The Uncontacted Tribes of the Amazon
They’re one of the last vestiges of another way of life, living off the land, moving with the seasons. It’s not Stone Age, it’s just different. But in 2014, one uncontacted tribe made contact in Brazil, and it was filmed by FUNAI, Brazil's indigenous organisation.
They appeared on the banks of the Envira River close to the Peruvian border where they made contact with the native people of northern Brazil, the Ashaninka. Survival, a group which promotes the rights of tribal people, believed they left Peru due to potentially fatal attacks, either from illegal loggers, cattle ranchers and drug smugglers.
This particular tribe was found to be from the Panoan linguistic group, a group of languages used by some indigenous groups in that region of the Amazon. They are believed to be descendants of tribes who escaped either slavery or being wiped out completely during a boom in the rubber industry at the end of the 19th century.
But escaping one evil often brings them close to another. They’re often vulnerable to diseases such as measles and even the common cold. Several tribesmen suffered serious respiratory problems and while it can be fatal, they did recover on this occasion. However, issues also arise when they return to their tribe as they may be carrying other bacteria.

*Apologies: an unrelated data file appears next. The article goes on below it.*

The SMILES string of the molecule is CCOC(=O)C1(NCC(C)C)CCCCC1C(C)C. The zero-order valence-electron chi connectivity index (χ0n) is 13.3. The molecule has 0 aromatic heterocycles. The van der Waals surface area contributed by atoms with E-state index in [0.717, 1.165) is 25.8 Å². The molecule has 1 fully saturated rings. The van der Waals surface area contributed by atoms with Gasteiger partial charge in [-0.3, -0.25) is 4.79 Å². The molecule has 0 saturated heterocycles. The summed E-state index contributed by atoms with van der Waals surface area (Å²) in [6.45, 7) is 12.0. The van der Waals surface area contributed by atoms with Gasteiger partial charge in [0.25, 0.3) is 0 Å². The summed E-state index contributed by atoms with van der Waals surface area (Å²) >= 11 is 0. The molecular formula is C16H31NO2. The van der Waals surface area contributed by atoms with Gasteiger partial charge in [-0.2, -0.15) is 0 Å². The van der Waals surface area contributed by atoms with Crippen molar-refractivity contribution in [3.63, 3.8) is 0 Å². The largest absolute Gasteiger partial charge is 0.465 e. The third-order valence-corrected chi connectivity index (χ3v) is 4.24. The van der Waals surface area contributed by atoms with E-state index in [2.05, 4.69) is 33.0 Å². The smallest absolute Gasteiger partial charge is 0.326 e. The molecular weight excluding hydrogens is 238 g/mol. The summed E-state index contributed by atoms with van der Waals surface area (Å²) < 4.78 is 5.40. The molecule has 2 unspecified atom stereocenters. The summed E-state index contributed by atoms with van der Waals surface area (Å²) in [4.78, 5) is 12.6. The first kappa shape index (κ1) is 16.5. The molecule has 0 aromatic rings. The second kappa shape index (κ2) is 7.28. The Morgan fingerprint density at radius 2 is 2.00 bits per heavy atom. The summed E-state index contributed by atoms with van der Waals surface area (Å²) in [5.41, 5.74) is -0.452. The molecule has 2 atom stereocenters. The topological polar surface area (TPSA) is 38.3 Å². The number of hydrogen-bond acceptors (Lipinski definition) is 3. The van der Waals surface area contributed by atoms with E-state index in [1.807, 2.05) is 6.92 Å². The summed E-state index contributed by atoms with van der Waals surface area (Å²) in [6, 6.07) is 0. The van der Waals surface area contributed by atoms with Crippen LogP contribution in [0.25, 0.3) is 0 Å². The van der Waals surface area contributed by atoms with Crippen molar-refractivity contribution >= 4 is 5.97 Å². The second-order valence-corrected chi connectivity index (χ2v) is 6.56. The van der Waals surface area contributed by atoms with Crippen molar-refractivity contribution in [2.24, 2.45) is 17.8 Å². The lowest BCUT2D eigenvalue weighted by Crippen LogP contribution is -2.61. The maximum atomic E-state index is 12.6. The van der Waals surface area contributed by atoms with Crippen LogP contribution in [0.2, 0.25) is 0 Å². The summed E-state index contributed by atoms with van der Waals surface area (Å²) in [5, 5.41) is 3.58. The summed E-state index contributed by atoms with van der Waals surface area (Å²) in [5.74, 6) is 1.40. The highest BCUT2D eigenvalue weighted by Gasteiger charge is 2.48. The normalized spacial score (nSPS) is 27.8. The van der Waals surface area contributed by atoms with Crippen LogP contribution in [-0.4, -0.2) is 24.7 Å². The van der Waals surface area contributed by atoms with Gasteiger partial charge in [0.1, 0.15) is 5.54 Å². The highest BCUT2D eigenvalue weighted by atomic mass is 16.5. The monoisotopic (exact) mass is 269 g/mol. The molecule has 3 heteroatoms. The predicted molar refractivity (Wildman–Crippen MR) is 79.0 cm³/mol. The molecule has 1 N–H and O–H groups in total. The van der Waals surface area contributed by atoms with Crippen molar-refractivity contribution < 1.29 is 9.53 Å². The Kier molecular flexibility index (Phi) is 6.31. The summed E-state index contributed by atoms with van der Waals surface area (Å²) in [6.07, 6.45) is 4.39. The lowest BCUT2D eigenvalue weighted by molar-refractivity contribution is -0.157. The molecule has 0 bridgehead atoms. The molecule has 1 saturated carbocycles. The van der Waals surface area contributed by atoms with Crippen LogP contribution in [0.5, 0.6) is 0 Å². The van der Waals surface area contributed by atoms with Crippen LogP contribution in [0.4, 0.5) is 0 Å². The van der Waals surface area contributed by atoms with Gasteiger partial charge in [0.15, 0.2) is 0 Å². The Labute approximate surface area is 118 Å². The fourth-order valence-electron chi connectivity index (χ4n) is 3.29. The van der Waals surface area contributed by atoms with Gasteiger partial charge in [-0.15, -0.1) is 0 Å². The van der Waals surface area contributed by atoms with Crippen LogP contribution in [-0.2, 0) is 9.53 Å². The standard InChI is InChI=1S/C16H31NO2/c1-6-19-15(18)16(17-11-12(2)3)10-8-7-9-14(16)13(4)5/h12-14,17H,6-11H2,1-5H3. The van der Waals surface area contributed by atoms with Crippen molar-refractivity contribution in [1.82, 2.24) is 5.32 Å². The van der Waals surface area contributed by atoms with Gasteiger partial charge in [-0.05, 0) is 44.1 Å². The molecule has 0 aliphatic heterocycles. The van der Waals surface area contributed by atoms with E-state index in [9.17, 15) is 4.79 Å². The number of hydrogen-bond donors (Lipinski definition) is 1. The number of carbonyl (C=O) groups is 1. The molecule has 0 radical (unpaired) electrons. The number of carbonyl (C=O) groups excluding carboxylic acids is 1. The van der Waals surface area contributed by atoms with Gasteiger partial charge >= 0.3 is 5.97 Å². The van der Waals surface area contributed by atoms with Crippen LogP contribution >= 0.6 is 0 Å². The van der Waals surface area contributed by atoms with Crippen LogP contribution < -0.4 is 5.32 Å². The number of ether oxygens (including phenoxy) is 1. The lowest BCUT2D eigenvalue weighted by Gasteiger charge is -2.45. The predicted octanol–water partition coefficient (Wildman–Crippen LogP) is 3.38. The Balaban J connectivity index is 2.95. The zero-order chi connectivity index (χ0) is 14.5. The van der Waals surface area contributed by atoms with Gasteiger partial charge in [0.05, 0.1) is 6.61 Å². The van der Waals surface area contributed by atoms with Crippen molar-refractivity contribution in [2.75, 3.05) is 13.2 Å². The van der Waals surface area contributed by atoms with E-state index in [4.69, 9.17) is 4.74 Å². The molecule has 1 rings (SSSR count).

With so many threats from loggers, drug smugglers and multinationals, the outside world can put them, and their land, at serious risk. Last March, both the Peruvian and Brazilian governments agreed to monitor tribal land and how they could protect it but on the flip side, the governments’ own dam and road projects pose a huge threat.
These tribes vary in their lifestyle, but it’s acknowledged that while some are nomadic, others live more settled lives, in communal homes with extended families. Practising a hunter-gatherer way of life, their diet is derived from fruit and nuts to fish and animals including tortoises. They tend to live deep in the jungle and choose to remain uncontacted. They are not oblivious to what’s around them and have shot arrows at airplanes in the past.
There are believed to be around 77 such tribes in the Brazilian Amazon, according to research by Survival. For visitors to the Amazon who are considering visiting a tribe, it’s important to ensure the travel company used has a sensitive and ethical attitude. Of course, you won’t be visiting uncontacted tribes, but they may be little-contacted or not amenable to groups peering in. If the tribe itself is involved in the set-up, and tourism is bringing funds in, it is worth considering but if it voyeuristic or intrusive, then no. Check uncontactedtribes.org or survivalinternational.org for more information.